Marathon Petroleum Corporation provided Battelle with some support in the DOE program and helped in assessing the biofuel product. Scientists at PNNL developed bio oil stabilization catalysts for Battelle’s process.

John Holladay, Manager of the Biomass Sector at PNNL, noted, “This is how public-private partnerships are supposed to work and it couldn’t have happened without DOE’s support,” he said.

“We developed catalyst and hydrotreatment process, in which we take the biooil from our mobile unit,” Zia Abdullah, Institute Fellow at Battelle, who was Principal Investigator on the project, told the Digest. “Early this year we reported that we surpassed the program goal. We accomplished 1200 hours and at that time that we stopped the process, having achieved the milestone.”

Next steps

1200 hours is a step-change for the industry.  But 4000 hours is generally believed to be the target for a commercially process — that’s 6 months of operation on a single catalyst charge.

Battelle’s Abdullah observes, “We have made big step beyond the 100 hours seen before, and now one can easily envision how to get to 4000 hours, and then scaling up the process in parallel so that we match the output from our mobile pyrolysis unit.”

“Our next step is to scale up to larger reactor sizes, and we need to put more mileage on the catalyst. Can it do 2000, can it do 4000, even 8000 hours? 8000 would buy us us a full year in a commercial plant, one change annually. Our stretch goal for now is 4000 hours, and for now, we would like keep processing at small scale, to demonstrate that the catalyst can survive 4000 hours. Once we’ve reached that milestone, then we start scaling up, which we will be developing ideas for in parallel.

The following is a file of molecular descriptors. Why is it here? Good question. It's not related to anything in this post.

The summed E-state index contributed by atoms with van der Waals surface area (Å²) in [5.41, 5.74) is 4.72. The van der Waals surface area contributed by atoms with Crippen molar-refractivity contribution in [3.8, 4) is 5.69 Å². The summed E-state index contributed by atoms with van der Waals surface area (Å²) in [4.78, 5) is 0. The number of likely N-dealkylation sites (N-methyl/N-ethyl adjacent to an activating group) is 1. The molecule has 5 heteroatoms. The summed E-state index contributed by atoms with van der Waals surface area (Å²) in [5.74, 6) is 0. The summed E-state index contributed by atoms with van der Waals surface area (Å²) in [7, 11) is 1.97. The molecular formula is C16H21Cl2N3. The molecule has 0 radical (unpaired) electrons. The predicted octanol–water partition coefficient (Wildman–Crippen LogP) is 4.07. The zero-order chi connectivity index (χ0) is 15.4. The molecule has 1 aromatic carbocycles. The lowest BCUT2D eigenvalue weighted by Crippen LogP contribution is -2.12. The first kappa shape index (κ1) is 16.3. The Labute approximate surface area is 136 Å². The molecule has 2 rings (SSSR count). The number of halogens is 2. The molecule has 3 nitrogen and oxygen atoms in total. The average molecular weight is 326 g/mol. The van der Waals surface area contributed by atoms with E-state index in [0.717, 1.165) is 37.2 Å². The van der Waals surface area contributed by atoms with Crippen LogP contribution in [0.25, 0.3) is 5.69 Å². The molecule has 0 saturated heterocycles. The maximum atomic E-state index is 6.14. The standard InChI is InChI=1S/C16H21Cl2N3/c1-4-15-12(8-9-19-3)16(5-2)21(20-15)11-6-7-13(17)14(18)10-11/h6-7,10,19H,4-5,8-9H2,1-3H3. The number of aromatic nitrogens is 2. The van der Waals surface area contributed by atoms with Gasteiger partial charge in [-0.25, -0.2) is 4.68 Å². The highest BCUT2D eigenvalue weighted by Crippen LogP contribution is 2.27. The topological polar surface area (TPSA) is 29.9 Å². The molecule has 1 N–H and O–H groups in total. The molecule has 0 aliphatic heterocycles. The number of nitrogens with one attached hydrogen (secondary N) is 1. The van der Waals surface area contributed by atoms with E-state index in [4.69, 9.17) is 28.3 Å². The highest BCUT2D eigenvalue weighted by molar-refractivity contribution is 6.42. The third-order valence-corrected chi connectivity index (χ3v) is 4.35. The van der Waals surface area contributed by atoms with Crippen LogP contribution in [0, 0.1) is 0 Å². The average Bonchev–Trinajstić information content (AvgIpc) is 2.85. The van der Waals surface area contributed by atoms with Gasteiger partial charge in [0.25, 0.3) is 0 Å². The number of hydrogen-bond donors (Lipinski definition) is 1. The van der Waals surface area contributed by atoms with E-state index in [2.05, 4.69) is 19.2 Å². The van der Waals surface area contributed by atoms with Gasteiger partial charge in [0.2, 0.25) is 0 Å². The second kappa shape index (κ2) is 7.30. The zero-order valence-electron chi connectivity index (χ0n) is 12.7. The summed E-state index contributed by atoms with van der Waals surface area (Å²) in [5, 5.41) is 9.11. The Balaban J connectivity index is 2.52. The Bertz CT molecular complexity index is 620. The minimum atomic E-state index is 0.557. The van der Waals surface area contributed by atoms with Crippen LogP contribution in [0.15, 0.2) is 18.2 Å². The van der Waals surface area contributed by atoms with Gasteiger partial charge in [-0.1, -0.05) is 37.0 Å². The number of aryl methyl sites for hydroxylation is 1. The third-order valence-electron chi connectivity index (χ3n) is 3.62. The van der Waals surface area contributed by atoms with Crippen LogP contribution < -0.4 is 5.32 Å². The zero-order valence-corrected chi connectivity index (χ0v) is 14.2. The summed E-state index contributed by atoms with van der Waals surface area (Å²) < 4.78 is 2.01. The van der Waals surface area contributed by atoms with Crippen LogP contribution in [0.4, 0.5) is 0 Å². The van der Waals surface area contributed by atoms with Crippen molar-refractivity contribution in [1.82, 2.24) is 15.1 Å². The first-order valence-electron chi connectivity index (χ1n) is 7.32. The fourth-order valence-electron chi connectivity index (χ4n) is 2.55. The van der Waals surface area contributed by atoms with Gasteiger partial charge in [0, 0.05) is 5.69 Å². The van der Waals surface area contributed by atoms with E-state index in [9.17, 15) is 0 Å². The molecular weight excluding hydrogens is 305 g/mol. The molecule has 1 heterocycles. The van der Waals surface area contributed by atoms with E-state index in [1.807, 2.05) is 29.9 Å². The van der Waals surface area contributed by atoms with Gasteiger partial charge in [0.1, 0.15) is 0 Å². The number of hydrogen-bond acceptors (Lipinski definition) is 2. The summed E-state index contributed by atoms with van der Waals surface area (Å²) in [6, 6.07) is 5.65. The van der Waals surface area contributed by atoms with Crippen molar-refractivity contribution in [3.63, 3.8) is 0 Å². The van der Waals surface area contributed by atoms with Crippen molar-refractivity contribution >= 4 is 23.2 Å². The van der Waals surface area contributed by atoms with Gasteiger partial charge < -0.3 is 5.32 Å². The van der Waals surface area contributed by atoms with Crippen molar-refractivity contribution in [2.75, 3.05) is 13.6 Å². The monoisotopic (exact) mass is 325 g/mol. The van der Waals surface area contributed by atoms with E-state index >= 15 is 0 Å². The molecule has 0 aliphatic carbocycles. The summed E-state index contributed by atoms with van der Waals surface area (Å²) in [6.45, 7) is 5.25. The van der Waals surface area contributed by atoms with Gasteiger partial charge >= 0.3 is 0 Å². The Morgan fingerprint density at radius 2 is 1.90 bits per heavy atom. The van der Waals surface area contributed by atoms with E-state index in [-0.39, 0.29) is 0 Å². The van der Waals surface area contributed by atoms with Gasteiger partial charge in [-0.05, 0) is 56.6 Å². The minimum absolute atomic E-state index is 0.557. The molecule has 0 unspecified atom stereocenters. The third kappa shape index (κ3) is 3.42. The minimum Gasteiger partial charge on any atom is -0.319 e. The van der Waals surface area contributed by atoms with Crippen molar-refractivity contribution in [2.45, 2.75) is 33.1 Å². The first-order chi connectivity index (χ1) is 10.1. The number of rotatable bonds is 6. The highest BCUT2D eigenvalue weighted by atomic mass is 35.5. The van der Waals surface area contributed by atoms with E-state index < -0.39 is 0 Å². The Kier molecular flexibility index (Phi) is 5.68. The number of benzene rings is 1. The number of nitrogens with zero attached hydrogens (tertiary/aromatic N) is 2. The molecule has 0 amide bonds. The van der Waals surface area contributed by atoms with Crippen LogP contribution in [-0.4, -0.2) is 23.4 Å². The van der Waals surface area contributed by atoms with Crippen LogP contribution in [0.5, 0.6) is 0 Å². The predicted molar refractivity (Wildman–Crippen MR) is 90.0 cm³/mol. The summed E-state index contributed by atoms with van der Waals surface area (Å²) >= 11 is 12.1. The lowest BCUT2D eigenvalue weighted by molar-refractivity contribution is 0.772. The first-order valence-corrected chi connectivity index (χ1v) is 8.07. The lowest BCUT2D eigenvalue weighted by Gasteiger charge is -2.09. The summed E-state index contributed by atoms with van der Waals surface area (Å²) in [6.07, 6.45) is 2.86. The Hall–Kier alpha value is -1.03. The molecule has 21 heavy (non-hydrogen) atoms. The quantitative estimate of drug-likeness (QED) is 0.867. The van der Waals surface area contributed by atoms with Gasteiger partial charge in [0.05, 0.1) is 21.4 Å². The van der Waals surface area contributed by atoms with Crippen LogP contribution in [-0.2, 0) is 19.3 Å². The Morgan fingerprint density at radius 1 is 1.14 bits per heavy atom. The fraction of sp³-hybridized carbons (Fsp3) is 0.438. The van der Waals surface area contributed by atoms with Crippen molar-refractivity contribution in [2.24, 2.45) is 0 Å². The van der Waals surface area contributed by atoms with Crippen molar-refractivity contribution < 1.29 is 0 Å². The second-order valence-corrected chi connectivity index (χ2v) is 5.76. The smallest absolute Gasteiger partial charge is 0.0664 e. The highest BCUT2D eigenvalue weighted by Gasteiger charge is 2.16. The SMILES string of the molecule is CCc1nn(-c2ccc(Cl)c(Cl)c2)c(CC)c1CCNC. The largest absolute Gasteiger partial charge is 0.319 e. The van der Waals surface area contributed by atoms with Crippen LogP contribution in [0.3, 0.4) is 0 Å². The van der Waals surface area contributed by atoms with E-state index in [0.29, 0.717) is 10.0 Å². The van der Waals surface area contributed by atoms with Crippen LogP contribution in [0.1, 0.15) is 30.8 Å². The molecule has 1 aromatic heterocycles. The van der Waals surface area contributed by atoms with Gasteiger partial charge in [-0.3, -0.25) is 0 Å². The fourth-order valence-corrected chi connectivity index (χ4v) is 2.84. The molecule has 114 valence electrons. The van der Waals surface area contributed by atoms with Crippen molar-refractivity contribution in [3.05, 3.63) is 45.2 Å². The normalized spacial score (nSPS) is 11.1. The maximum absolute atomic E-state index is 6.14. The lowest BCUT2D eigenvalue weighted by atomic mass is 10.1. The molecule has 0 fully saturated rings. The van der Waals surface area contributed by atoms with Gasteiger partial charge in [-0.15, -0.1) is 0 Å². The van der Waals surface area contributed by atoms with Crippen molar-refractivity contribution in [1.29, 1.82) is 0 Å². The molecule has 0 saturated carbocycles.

“Our hope is that we will start our project in 2015,” said Abdullah, “and we are looking at maybe 18-24 months, by which time we want to achieve 4000 hours and a have a reasonably good version of design that would be compatible with our mobile pyrolysis unit.”

So that takes us to about 2017.

Battelle’s Mobile Pyrolysis Unit

It was Battelle’s ton-per-day pilot system that supplied the bio oil for its DOE-funded hydrotreating project.

Battelle's hydrotreater

Battelle’s hydrotreater unit

Battelle engineers and scientists have developed a mobile device that transforms unwanted biomass materials such as wood chips or agricultural waste into valuable bio-oil using catalytic pyrolysis. As currently configured, the Battelle-funded unit converts one ton of pine chips, shavings and sawdust into as much as 130 gallons of wet bio-oil per day.

Scale. Battelle is evaluating this one-ton-per-day system at its West Jefferson, Ohio facility. The pilot-scale system is the culmination of Battelle’s second-stage development of the mobile pyrolysis technology. In the first stage, which took place over the past four years, Battelle created a bench-scale machine that converted 50-pounds of woody waste per day, demonstrating the novel concept. The next step will be to work with a strategic partner/investor to produce a tenth-scale demonstration unit.